Tuesday, September 22, 2009

Occupation Worrywart rerun

When I began approaching my birthday this year, I received daily reminders from the Feds and every insurance company in the USA of that fact. I will be sixty five on October 1st or 2nd, depending on which version of my birth certificate you choose to acknowledge. (For the Feds, it’s the first, but for the family, it’s really and truly the 2nd…and that’s the day my namesake grandchild was born! I’m still debating which my tombstone will carry.)

I’ve never had many jobs where you actually gave your social security number and got a paycheck with deductions for FICA and all those other things that we passively allow to reduce our take home pay. Many of my jobs were under the table in one way or another. I taught sewing in my home, made a number of fine crafts for sale, had garage sales, and was the resident real estate expert in the family allowing our net worth to grow every time I decided the time was ripe for a move.

My main job all these years, however, has been to be the family worrywart. The job didn’t pay much, but it put a roof over my head. I have been in charge of making sure there was milk in the fridge, peanut butter and jelly and bread in the pantry, pampers in the nursery, shoes that fit everyone and weren’t in need of polish…yes, we actually polished shoes back in my day...and that my husband and children and I didn't go out in public looking too weird.

I noted who needed their fingernails cut or a new hair style, although some of those in the 80’s were disasters! I'm down to only worrying about those things for the Walkers and myself now, and that's great by me. I sometimes have to do some convincing of Walker the dad when it's time to turn a nice polo into a farm shirt and replace it at the outlet mall, but basically they don't care because I do.

Through the years, I worried about which schools and camps for the kids to go to. When college came, I made sure the applications had all the I’s dotted and T’s crossed and that the girls all had a safety school, a fun school, and a stretch school to choose from. I had the privilege of worrying about how the tuition and mortage were going to get paid, what kind of car we could afford, and who had hamburger meat on sale. I worried about everyone’s health and happiness and probably always will.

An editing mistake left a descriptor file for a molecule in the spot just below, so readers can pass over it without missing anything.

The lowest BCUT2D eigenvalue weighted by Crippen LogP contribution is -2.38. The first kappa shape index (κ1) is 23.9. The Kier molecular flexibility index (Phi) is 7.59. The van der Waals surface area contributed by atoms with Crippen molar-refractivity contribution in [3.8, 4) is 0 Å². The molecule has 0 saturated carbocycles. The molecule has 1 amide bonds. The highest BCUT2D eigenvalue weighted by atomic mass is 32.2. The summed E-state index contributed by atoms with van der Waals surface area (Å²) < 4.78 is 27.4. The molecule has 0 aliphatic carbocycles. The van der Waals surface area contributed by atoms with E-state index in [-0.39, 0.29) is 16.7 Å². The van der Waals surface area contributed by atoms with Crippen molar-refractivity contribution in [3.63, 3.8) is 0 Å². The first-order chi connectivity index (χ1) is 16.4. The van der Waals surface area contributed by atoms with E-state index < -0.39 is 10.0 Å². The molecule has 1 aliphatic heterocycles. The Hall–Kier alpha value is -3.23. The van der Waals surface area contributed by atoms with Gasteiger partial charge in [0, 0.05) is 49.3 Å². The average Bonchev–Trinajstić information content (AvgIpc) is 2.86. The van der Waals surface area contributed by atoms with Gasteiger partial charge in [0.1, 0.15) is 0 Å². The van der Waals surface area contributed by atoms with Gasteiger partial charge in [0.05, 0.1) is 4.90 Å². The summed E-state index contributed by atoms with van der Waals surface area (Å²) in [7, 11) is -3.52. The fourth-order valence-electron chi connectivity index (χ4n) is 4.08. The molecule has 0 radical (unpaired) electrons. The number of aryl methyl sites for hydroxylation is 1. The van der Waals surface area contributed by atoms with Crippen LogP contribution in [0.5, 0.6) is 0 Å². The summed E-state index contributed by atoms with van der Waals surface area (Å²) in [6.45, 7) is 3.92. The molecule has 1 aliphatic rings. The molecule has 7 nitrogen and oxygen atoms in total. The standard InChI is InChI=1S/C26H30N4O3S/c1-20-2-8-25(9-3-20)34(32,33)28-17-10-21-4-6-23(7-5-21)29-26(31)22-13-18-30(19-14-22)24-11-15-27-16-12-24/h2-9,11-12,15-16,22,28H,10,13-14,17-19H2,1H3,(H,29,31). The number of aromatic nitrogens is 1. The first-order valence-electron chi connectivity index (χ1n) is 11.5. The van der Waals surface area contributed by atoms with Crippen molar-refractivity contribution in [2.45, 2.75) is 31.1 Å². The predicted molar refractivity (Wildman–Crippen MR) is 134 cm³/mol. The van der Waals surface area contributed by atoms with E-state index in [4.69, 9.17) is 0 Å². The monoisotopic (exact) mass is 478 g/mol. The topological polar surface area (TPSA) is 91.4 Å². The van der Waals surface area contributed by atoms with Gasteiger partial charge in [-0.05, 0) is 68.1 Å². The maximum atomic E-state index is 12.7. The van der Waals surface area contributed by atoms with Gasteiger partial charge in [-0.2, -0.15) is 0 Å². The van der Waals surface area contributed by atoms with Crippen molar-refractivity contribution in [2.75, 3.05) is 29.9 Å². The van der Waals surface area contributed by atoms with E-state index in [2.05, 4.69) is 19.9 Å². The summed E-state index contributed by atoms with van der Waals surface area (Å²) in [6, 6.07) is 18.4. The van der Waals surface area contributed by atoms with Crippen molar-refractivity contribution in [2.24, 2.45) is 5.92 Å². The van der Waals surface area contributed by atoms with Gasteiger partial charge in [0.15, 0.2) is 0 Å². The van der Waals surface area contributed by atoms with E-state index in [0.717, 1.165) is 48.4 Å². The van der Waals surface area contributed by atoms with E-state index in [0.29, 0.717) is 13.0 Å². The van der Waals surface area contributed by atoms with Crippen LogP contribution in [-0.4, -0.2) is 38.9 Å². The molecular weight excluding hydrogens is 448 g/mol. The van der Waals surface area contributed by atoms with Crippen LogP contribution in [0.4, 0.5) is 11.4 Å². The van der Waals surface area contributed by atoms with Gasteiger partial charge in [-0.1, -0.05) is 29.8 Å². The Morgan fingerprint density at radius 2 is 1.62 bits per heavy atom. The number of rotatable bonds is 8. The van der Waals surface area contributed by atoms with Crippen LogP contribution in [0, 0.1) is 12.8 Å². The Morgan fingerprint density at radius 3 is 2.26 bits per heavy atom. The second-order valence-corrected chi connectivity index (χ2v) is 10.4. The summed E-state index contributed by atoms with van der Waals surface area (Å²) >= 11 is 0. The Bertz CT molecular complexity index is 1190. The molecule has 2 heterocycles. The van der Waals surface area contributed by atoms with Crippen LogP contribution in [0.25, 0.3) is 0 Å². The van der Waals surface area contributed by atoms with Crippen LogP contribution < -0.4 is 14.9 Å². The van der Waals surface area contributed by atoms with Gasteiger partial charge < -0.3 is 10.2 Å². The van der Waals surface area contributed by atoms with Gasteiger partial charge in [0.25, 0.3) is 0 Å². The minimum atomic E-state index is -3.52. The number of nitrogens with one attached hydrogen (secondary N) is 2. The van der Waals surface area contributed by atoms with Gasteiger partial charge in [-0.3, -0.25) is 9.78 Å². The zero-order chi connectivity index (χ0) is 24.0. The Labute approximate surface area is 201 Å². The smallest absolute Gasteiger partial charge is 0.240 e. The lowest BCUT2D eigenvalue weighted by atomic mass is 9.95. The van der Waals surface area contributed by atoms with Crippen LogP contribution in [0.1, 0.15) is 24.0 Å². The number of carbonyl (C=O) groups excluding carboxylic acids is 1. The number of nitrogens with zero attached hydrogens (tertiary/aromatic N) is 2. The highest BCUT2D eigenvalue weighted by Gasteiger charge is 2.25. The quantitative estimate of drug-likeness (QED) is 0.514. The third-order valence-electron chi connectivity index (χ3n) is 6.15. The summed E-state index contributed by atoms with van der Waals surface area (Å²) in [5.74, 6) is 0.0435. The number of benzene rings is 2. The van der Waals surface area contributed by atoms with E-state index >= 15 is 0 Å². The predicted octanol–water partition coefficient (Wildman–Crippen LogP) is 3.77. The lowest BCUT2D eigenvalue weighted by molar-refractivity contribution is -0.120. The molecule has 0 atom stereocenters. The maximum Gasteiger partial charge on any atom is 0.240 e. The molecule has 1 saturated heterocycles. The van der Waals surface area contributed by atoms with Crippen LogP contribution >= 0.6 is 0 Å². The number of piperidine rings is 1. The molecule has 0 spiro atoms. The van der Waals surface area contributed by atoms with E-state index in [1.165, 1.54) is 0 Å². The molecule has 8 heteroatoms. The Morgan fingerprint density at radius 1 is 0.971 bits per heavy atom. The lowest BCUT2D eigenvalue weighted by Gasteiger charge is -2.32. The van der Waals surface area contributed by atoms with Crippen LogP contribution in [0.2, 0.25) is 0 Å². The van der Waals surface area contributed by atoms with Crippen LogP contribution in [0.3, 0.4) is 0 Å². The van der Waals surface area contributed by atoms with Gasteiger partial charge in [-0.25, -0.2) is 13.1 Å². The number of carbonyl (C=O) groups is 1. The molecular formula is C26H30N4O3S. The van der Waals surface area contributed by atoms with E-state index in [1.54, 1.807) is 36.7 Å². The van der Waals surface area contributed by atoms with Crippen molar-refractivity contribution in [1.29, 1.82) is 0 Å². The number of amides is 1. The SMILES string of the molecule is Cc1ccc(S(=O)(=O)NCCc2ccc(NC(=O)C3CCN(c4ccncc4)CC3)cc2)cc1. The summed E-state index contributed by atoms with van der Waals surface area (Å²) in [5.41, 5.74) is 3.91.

Now I sometimes think I want to retire from my position. I’ve earned it and I deserve it. I just don’t quite know how to go about it.

I put more of the choices in somebody else’s court nowdays and let them figure out where to cut corners. If the budget won’t allow for a larger beach house if it’s actually in sight of the beach, whoever cares the most gets to figure it out. I only want a room with a king size bed and not to have to cook much.

My computer does a lot of our reminding now. It tells us which night is garbage night and when the pets need their flea medicine. It keeps up with the the doctor’s appointments and haircuts and social events. If the grandkids have sports and school events, they get covered if I know about them in time. I don’t worry quite as much about no showing things as long as I don't have a crash...yes it does happen, and I'm not at all good about backing up.

I will probably always be the one who notices whether the silver needs polishing or there are enough matching napkins and towels clean for company. I’ll be the one who cares when the upholstery needs to be replaced or the bushes need pruning and whether there’s really enough in the bank account to cover an unexpected expense. It’s my job.

I hope I see doing my job as a privilege for as long as I can do it and that when I really can't anymore I hope I'll cut the ones who do the worrying for me as much slack as they do me.


Friday, September 18, 2009

Friday Flashback to Happy Days

This morning Walker brought down some old newspaper clippings he had found and as I was tucking them away in the box that holds my treasured memories, The Yellowstone Cub newspaper caught my eye. As I browsed through it I was reminded of one of the happiest summers of my life.